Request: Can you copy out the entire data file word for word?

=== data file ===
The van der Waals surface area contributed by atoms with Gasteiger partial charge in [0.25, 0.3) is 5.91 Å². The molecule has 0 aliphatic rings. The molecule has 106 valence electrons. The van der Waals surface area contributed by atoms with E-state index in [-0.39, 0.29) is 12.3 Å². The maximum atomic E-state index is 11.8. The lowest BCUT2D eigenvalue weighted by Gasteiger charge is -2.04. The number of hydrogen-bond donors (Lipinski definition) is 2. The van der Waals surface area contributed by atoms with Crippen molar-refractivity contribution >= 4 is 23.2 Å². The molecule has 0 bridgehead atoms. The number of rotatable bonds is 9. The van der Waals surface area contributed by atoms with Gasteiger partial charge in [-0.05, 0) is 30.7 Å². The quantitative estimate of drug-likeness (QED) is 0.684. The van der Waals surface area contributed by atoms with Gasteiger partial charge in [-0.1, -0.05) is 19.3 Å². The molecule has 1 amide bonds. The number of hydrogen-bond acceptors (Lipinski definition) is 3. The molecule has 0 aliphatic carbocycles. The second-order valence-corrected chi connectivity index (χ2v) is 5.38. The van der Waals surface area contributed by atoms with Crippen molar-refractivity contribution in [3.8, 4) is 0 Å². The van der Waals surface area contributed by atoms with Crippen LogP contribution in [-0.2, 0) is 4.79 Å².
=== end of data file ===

The van der Waals surface area contributed by atoms with Gasteiger partial charge in [0.25, 0.3) is 5.91 Å². The molecule has 0 aliphatic rings. The molecule has 106 valence electrons. The van der Waals surface area contributed by atoms with E-state index in [-0.39, 0.29) is 12.3 Å². The maximum atomic E-state index is 11.8. The lowest BCUT2D eigenvalue weighted by Gasteiger charge is -2.04. The number of hydrogen-bond donors (Lipinski definition) is 2. The van der Waals surface area contributed by atoms with Crippen molar-refractivity contribution >= 4 is 23.2 Å². The molecule has 0 bridgehead atoms. The number of rotatable bonds is 9. The van der Waals surface area contributed by atoms with Gasteiger partial charge in [-0.05, 0) is 30.7 Å². The quantitative estimate of drug-likeness (QED) is 0.684. The van der Waals surface area contributed by atoms with Gasteiger partial charge in [-0.1, -0.05) is 19.3 Å². The molecule has 1 amide bonds. The number of hydrogen-bond acceptors (Lipinski definition) is 3. The molecule has 0 aliphatic carbocycles. The second-order valence-corrected chi connectivity index (χ2v) is 5.38. The van der Waals surface area contributed by atoms with Crippen molar-refractivity contribution in [3.8, 4) is 0 Å². The van der Waals surface area contributed by atoms with Crippen LogP contribution in [-0.2, 0) is 4.79 Å².